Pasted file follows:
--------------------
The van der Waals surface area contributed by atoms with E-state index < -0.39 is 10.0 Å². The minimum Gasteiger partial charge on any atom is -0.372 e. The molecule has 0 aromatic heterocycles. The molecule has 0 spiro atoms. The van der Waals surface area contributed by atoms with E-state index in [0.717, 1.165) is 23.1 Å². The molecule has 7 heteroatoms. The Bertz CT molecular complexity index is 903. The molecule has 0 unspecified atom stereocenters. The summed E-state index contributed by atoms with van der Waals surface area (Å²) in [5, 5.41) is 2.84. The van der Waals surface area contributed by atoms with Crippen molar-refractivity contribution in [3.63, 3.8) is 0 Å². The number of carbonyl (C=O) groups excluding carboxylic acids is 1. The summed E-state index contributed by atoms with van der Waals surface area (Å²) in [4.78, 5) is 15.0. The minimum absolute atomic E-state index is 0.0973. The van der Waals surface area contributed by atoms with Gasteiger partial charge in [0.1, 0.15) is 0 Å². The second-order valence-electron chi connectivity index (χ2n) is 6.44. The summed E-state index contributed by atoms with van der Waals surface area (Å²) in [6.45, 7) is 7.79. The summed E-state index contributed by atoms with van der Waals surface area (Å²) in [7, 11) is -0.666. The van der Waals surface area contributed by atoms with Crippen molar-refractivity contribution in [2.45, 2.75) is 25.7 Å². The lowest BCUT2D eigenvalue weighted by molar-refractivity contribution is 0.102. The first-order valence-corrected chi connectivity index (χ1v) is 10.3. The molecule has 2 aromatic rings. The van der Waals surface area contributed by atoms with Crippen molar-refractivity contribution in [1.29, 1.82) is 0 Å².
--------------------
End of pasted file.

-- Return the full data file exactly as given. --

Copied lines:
The van der Waals surface area contributed by atoms with E-state index < -0.39 is 10.0 Å². The minimum Gasteiger partial charge on any atom is -0.372 e. The molecule has 0 aromatic heterocycles. The molecule has 0 spiro atoms. The van der Waals surface area contributed by atoms with E-state index in [0.717, 1.165) is 23.1 Å². The molecule has 7 heteroatoms. The Bertz CT molecular complexity index is 903. The molecule has 0 unspecified atom stereocenters. The summed E-state index contributed by atoms with van der Waals surface area (Å²) in [5, 5.41) is 2.84. The van der Waals surface area contributed by atoms with Crippen molar-refractivity contribution in [3.63, 3.8) is 0 Å². The number of carbonyl (C=O) groups excluding carboxylic acids is 1. The summed E-state index contributed by atoms with van der Waals surface area (Å²) in [4.78, 5) is 15.0. The minimum absolute atomic E-state index is 0.0973. The van der Waals surface area contributed by atoms with Gasteiger partial charge in [0.1, 0.15) is 0 Å². The second-order valence-electron chi connectivity index (χ2n) is 6.44. The summed E-state index contributed by atoms with van der Waals surface area (Å²) in [6.45, 7) is 7.79. The summed E-state index contributed by atoms with van der Waals surface area (Å²) in [7, 11) is -0.666. The van der Waals surface area contributed by atoms with Crippen molar-refractivity contribution in [2.45, 2.75) is 25.7 Å². The lowest BCUT2D eigenvalue weighted by molar-refractivity contribution is 0.102. The first-order valence-corrected chi connectivity index (χ1v) is 10.3. The molecule has 2 aromatic rings. The van der Waals surface area contributed by atoms with Crippen molar-refractivity contribution in [1.29, 1.82) is 0 Å².